Photo: Sue Vincent
When they first left the city she was devastated.
She knew it was the better choice. That the twins’ sensitive lungs could not function in the pollution. That Mark’s temper improved whenever he had something green to look upon. That there will be less pressure on her to perform.
And yet … she mourned.
She worried that they will be terribly lonely. That the twins’ needs will drive her to distraction and that there will not be enough there to keep her mind from wandering into the darker corners of herself, especially in the days each month when she was already prone to the morose. She worried she would hate it. Hate him. Resent them.
She couldn’t have been more wrong.
The rolling meadows became an endless canvas of interest. The twins spent hours in the fresh air, content to watch the play of light and shade as clouds raced across the sky and birds fleeted and hares scampered and hawks floated languidly above. They did not cry nearly as much. They slept. They began to respond. It gave her time to know them. Their facial expressions and appetites and unexpected curiosity.
She was learning to know Mark better, too, and she liked what she was getting to know better than what she’d believed she’d liked when they first met. He was kinder since they moved. More patient. Less ashamed.
She knew he’d blamed her for the twins. For their impairments. For trying to birth two babies together and then doing it so poorly that she not only gave them damaged children, but was not likely to birth again.
In the city the children were a constant reminder of his imperfections. He was saddled with them yet found little comfort in babies who were sickly and odd-shaped and would likely never walk by his side. He was “the man with the cripples,” and though he never outright said it, she knew he resented the children for that. She knew he resented her, and that he hated his family for gifting them this exile.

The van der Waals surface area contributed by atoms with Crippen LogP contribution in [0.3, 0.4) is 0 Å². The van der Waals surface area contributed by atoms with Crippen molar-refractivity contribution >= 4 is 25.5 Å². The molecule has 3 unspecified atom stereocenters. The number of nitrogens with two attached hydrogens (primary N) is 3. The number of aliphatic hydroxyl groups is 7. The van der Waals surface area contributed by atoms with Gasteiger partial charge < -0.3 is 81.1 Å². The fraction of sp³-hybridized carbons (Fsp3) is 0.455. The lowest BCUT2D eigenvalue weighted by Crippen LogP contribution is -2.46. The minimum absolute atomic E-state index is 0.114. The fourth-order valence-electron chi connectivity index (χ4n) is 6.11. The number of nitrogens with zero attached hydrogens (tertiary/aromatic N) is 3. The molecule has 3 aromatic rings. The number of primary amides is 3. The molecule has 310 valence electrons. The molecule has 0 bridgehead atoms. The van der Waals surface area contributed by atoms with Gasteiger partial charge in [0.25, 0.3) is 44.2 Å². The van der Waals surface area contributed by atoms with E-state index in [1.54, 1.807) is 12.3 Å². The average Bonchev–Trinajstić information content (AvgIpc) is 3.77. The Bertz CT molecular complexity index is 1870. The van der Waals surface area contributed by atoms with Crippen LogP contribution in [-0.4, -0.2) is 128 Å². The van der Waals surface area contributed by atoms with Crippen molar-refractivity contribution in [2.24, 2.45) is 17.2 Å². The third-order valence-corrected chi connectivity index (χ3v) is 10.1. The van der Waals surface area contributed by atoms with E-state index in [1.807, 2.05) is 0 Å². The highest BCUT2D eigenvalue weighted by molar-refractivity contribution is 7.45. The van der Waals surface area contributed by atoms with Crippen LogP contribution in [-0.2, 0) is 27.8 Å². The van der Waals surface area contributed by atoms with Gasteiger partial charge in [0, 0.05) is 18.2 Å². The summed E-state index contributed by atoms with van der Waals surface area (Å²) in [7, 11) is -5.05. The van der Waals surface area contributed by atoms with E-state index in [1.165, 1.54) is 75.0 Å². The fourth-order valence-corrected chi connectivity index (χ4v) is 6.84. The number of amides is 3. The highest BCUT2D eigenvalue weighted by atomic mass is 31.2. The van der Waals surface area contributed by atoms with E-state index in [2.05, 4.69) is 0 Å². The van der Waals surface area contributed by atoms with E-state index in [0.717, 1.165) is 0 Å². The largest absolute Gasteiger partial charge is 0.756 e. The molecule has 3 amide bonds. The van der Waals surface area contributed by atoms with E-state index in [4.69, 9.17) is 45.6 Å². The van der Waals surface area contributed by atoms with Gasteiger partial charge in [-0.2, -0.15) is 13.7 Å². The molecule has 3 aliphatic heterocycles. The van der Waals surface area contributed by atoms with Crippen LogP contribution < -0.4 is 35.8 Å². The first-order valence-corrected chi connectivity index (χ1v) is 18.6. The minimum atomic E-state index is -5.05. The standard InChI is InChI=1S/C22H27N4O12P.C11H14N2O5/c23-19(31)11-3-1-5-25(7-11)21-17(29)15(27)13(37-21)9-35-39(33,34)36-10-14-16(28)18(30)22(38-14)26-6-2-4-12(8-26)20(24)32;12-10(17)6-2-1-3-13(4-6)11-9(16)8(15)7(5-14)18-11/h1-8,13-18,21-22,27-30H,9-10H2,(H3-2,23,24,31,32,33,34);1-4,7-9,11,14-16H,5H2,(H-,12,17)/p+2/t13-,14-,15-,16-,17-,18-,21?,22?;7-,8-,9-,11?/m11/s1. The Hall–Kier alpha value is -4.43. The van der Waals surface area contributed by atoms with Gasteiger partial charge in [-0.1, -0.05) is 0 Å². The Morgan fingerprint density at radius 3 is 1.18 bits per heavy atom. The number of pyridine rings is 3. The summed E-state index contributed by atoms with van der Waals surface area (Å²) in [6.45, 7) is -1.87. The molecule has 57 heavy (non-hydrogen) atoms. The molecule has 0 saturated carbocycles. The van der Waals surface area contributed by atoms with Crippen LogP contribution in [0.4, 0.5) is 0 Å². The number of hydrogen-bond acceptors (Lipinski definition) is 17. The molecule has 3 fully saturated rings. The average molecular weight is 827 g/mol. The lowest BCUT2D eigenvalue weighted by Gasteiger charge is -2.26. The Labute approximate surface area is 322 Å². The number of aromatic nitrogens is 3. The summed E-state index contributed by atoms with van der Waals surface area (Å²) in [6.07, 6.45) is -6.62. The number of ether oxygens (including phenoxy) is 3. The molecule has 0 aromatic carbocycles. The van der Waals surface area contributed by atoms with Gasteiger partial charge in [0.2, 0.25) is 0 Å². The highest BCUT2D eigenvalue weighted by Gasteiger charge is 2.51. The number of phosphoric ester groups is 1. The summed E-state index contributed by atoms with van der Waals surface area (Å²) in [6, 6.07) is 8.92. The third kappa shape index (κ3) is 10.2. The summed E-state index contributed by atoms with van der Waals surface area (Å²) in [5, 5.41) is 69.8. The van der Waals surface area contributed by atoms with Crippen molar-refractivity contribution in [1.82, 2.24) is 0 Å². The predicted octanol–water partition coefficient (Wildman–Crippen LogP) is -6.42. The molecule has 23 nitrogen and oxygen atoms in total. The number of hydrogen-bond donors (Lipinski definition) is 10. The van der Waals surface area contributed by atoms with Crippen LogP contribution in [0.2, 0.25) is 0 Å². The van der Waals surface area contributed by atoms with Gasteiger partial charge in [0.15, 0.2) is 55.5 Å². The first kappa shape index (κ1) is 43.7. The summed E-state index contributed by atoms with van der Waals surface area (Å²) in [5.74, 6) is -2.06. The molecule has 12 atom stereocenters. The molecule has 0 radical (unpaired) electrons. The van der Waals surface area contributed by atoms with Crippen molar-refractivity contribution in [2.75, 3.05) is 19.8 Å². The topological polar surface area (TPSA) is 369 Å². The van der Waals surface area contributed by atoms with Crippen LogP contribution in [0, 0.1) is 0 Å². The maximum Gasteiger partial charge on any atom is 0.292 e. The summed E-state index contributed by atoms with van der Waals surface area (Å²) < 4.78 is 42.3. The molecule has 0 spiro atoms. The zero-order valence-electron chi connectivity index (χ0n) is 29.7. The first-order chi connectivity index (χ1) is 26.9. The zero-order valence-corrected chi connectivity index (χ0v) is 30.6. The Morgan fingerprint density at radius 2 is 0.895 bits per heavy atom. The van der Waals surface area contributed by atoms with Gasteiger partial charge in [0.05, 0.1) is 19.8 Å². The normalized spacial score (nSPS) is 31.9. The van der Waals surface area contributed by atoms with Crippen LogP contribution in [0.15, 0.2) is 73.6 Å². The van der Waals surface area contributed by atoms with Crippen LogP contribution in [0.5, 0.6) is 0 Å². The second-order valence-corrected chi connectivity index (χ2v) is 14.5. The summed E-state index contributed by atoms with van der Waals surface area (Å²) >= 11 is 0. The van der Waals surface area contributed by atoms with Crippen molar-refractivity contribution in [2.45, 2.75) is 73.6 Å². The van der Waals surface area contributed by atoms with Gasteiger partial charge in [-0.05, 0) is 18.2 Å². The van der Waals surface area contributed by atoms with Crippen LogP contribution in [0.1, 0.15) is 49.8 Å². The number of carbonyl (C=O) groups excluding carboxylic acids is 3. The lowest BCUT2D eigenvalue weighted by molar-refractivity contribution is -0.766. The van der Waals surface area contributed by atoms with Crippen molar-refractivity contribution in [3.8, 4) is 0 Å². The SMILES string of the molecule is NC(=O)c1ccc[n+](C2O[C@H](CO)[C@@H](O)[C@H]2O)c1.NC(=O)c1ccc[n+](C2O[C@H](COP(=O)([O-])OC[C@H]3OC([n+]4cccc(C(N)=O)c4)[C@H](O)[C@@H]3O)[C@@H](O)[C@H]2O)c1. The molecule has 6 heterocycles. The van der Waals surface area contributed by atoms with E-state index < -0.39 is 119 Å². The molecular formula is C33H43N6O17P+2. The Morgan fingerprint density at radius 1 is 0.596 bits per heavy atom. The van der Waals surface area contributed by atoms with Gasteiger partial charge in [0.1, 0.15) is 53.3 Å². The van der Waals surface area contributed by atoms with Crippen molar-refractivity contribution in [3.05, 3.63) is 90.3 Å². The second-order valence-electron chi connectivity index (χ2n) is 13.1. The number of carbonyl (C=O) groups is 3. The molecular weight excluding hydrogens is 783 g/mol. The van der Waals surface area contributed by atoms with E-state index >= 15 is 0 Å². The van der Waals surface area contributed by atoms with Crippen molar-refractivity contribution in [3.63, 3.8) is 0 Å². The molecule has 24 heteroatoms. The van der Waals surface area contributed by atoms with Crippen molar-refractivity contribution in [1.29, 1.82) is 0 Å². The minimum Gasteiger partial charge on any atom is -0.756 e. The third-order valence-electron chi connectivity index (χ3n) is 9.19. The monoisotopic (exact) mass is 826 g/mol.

But in the small estate in the middle of nowhere, surrounded by hills and bogs and streams and all manner of wild things, her husband seemed to find compassion. For himself. For her. For the children.
He took long walks.
He discovered fatherhood.
Neither of the twins smiled much, but when they did it would transform their wizened little faces into absolute delight.
In a moment of unexpected impulse, Mark discovered that he could make Tommy smile by spinning him high in his arms. And after that he could not get enough of Tommy’s dimple. Or Ronny’s laugh.
She could not get enough of Mark’s.
And she knew she would never forget the morning when she found Mark asleep in the nursery, draped on the daybed with the children cradled one to an arm. She loved him then in a way she did not believe possible.
So yes, when they first left the city, she had been devastated.
Yet in the vast open spaces of a fresh start, their grief diluted, they found a place to roam.
They found each other.
They found home.
For Sue Vincent’s WritePhoto
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